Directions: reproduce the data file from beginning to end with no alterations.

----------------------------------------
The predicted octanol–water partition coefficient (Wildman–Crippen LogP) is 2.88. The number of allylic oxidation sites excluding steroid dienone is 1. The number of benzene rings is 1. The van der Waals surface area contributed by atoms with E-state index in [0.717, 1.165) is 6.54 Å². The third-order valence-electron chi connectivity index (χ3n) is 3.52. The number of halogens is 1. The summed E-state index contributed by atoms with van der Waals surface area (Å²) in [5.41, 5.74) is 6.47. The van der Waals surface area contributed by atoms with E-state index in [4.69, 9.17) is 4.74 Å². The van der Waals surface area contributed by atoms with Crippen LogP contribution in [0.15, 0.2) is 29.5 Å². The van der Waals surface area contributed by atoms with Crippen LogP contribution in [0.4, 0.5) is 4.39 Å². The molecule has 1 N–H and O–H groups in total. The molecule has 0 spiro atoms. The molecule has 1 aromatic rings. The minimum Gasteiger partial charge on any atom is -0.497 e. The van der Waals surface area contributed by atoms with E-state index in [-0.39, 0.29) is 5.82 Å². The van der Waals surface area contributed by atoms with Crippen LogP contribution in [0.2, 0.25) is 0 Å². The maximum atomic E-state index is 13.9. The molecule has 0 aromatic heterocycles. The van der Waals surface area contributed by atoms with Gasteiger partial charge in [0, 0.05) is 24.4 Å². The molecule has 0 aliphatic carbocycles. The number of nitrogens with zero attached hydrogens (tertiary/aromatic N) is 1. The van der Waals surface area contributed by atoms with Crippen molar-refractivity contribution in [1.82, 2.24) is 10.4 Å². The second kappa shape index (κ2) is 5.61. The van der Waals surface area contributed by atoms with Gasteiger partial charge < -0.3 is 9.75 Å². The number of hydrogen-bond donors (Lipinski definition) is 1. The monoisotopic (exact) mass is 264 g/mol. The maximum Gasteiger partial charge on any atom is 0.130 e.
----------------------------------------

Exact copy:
The predicted octanol–water partition coefficient (Wildman–Crippen LogP) is 2.88. The number of allylic oxidation sites excluding steroid dienone is 1. The number of benzene rings is 1. The van der Waals surface area contributed by atoms with E-state index in [0.717, 1.165) is 6.54 Å². The third-order valence-electron chi connectivity index (χ3n) is 3.52. The number of halogens is 1. The summed E-state index contributed by atoms with van der Waals surface area (Å²) in [5.41, 5.74) is 6.47. The van der Waals surface area contributed by atoms with E-state index in [4.69, 9.17) is 4.74 Å². The van der Waals surface area contributed by atoms with Crippen LogP contribution in [0.15, 0.2) is 29.5 Å². The van der Waals surface area contributed by atoms with Crippen LogP contribution in [0.4, 0.5) is 4.39 Å². The molecule has 1 N–H and O–H groups in total. The molecule has 0 spiro atoms. The molecule has 1 aromatic rings. The minimum Gasteiger partial charge on any atom is -0.497 e. The van der Waals surface area contributed by atoms with E-state index in [-0.39, 0.29) is 5.82 Å². The van der Waals surface area contributed by atoms with Crippen LogP contribution in [0.2, 0.25) is 0 Å². The maximum atomic E-state index is 13.9. The molecule has 0 aromatic heterocycles. The van der Waals surface area contributed by atoms with Gasteiger partial charge in [0, 0.05) is 24.4 Å². The molecule has 0 aliphatic carbocycles. The number of nitrogens with zero attached hydrogens (tertiary/aromatic N) is 1. The van der Waals surface area contributed by atoms with Crippen molar-refractivity contribution in [1.82, 2.24) is 10.4 Å². The second kappa shape index (κ2) is 5.61. The van der Waals surface area contributed by atoms with Gasteiger partial charge < -0.3 is 9.75 Å². The number of hydrogen-bond donors (Lipinski definition) is 1. The monoisotopic (exact) mass is 264 g/mol. The maximum Gasteiger partial charge on any atom is 0.130 e.